I recently was passing some time on Project Euler, when I came across this question. It deals with finding Pentagonal Numbers $P_j$ and $P_k$ such that $P_j+P_k$ and $P_j-P_k$ are also pentagonal numbers and $P_j-P_k$ is minimized. Without loss of generality, I am simply going to say that $j>k$ for the sake of solving the problem.

If you are not familiar with Project Euler, the idea of the site is to provide mathematical problems that can be solved with simple programs. It provides very good exercises in computer science and algorithms.

I noticed that some problems on the site can easily be solved with pen and paper (no "brute force" calculations needed). I feel as though this problem (though perhaps not as easily as some) can be solved by hand, although I keep hitting dead ends.

I have started with what I know: There are multiple (perhaps even infinitely many) solutions $j,k,n_1,n_2$ to the following:

\begin{align} P_j + P_k &= P_{n_1}\\ P_j - P_k &= P_{n_2} \end{align}

I want to relate these variables in a way such that I can find a class of solutions to this problem. Then, from there it should be easy to find the solution such that $P_j-P_k$ is minimized.

Using the relations described above and using the formula for a pentagonal number, I arrive at the following:

\begin{align} 3j^2 - j + 3k^2 - k &= 3n_1^2 - n_1\\ 3j^2 - j - 3k^2 + k &= 3n_2^2 - n_2 \end{align}

From here, I am unable to progress in any beneficial way. It seems that I hit a dead end no matter where I go from here. Any help is appreciated, thanks!

EDIT: I am looking for a solution. I simply do not have the proper background in number theory to elaborate on what these hints may be telling me to do. Nevertheless, I am really intrigued by how I could solve this.

Please provide or help me to come up with a specific way of solving this problem. Thanks!

  • 1
    $\begingroup$ It curves triangular number. The General formula can be viewed there. math.stackexchange.com/questions/794510/… Formula can be written using the equations Pell. You can record and without this equation. $\endgroup$ – individ Aug 26 '15 at 15:51
  • $\begingroup$ What are the solutions you have found so far? $\endgroup$ – gonthalo Aug 30 '15 at 12:09
  • $\begingroup$ The problems in Project Euler are not intended for you to ask for solutions. $\endgroup$ – Mariano Suárez-Álvarez Aug 31 '15 at 8:59
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    $\begingroup$ I already have a solution written in code, as intended. I am seeking a purely mathematical solution, which is clearly a different goal. $\endgroup$ – user134593 Sep 1 '15 at 0:32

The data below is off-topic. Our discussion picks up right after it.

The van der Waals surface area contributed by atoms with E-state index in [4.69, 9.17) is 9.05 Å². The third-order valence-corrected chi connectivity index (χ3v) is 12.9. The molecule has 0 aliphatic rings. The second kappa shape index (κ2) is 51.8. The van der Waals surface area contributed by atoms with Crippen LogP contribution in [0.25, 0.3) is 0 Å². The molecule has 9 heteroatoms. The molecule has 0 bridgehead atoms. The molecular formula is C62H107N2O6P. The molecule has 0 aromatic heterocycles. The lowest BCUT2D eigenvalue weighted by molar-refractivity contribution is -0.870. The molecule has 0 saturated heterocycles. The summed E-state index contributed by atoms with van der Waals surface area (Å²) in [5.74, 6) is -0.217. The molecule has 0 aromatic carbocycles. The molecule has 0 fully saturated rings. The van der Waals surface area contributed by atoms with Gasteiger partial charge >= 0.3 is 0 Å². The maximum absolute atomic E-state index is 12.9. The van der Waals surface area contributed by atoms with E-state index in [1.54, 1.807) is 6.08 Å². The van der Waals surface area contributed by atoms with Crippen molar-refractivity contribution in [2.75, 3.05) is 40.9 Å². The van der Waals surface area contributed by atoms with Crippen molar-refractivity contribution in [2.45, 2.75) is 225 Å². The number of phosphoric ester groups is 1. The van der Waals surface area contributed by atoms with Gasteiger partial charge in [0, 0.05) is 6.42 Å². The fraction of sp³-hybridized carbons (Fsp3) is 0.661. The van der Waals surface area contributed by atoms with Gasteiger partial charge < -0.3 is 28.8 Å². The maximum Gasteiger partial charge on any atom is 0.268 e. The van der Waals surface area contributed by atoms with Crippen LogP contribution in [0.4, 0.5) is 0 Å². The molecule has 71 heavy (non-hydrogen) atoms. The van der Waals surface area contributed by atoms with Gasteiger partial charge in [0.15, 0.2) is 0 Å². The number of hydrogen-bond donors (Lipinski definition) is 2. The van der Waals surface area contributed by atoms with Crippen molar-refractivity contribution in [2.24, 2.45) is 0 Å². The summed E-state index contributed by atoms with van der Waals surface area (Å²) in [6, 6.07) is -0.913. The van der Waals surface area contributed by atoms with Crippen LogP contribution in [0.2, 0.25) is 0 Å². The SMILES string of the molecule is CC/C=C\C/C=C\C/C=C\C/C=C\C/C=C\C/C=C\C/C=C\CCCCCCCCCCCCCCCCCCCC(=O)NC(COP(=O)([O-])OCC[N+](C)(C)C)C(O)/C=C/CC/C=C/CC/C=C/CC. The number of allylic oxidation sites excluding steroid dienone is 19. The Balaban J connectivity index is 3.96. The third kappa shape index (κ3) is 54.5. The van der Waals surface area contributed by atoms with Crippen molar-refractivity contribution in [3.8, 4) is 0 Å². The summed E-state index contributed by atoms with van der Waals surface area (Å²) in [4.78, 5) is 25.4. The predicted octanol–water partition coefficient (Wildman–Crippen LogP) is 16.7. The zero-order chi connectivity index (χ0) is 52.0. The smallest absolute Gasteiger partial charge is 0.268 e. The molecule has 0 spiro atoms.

• $\begingroup$ A vote up for your question $\endgroup$ – user243301 Sep 4 '15 at 18:48

Hint: If you want to focus on finding the minimal difference pentagonal number, let $Q_j = P_j - P_k$ and $Q_k = P_k$. Then you want to find minimal $j$ for two pentagonal numbers $Q_j$ and $Q_k$ so that $Q_j + Q_k = P_j$ is pentagonal and also $Q_j + 2Q_k = P_j + P_k$ is pentagonal. The choice of $Q_k = P_k$ is irrelevant, you just need $Q_j,Q_j+Q_k,Q_j + 2 Q_k$ are all pentagonal for given smallest possible pentagonal $Q_j$. For a given choice of $Q_j$ you should be able to lower and upper bound the possibilities for $Q_k$ (using the formula for pentagonal numbers, and the fact that you want $3$ pentagonal numbers in an arithmetic progression) which in turn will give you bounds on $k$ to check. You may even be able to narrow it down to one value of $k$ to check, which would make your program very fast as long as the minimal $j$ for this problem is not too big.


So it is easier to solve the system of equations is presented in this form.


Then the solution can be written as.






$a,b,c - $ Any integers.

Then just. Solve the equation. $q=6$

Solve and then substitute to find out whether there is such $a,b,c$ That at the same time $x,y,z,f $ it is divisible by 6.

Although I think that no such numbers.

The solution can be written in this form.







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